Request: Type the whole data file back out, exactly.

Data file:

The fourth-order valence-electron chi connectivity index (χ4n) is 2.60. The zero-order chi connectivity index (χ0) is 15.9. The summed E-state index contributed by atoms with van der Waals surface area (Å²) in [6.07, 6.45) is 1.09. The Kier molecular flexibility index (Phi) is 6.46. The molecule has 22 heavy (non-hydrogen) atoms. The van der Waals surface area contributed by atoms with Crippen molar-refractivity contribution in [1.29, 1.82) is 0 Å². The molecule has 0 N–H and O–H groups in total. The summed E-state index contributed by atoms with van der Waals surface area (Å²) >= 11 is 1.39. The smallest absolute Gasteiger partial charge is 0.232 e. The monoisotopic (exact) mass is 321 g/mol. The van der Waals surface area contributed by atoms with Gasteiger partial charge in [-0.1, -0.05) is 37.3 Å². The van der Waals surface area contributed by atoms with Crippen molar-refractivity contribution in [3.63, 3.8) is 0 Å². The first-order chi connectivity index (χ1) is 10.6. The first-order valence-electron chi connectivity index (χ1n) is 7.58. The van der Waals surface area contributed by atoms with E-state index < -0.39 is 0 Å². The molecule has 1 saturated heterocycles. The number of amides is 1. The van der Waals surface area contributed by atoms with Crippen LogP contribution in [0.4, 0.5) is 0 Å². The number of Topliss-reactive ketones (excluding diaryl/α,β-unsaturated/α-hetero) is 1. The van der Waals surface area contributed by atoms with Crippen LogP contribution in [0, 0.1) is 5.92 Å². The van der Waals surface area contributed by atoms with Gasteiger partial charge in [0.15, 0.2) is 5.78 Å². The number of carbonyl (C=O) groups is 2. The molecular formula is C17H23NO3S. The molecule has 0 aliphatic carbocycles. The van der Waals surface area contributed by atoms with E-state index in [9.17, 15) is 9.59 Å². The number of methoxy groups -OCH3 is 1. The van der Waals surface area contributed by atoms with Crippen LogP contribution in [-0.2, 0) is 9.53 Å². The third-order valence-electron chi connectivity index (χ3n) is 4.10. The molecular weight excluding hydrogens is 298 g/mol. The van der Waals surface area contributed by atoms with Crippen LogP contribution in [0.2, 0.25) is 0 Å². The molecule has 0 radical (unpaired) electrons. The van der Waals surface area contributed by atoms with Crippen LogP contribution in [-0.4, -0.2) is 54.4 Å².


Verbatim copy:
The fourth-order valence-electron chi connectivity index (χ4n) is 2.60. The zero-order chi connectivity index (χ0) is 15.9. The summed E-state index contributed by atoms with van der Waals surface area (Å²) in [6.07, 6.45) is 1.09. The Kier molecular flexibility index (Phi) is 6.46. The molecule has 22 heavy (non-hydrogen) atoms. The van der Waals surface area contributed by atoms with Crippen molar-refractivity contribution in [1.29, 1.82) is 0 Å². The molecule has 0 N–H and O–H groups in total. The summed E-state index contributed by atoms with van der Waals surface area (Å²) >= 11 is 1.39. The smallest absolute Gasteiger partial charge is 0.232 e. The monoisotopic (exact) mass is 321 g/mol. The van der Waals surface area contributed by atoms with Gasteiger partial charge in [-0.1, -0.05) is 37.3 Å². The van der Waals surface area contributed by atoms with Crippen molar-refractivity contribution in [3.63, 3.8) is 0 Å². The first-order chi connectivity index (χ1) is 10.6. The first-order valence-electron chi connectivity index (χ1n) is 7.58. The van der Waals surface area contributed by atoms with E-state index < -0.39 is 0 Å². The molecule has 1 saturated heterocycles. The number of amides is 1. The van der Waals surface area contributed by atoms with Crippen LogP contribution in [0.4, 0.5) is 0 Å². The number of Topliss-reactive ketones (excluding diaryl/α,β-unsaturated/α-hetero) is 1. The van der Waals surface area contributed by atoms with Crippen LogP contribution in [0, 0.1) is 5.92 Å². The van der Waals surface area contributed by atoms with Gasteiger partial charge in [0.15, 0.2) is 5.78 Å². The number of carbonyl (C=O) groups is 2. The molecular formula is C17H23NO3S. The molecule has 0 aliphatic carbocycles. The van der Waals surface area contributed by atoms with E-state index in [9.17, 15) is 9.59 Å². The number of methoxy groups -OCH3 is 1. The van der Waals surface area contributed by atoms with Crippen LogP contribution in [-0.2, 0) is 9.53 Å². The third-order valence-electron chi connectivity index (χ3n) is 4.10. The molecular weight excluding hydrogens is 298 g/mol. The van der Waals surface area contributed by atoms with Crippen LogP contribution in [0.2, 0.25) is 0 Å². The molecule has 0 radical (unpaired) electrons. The van der Waals surface area contributed by atoms with Crippen LogP contribution in [-0.4, -0.2) is 54.4 Å².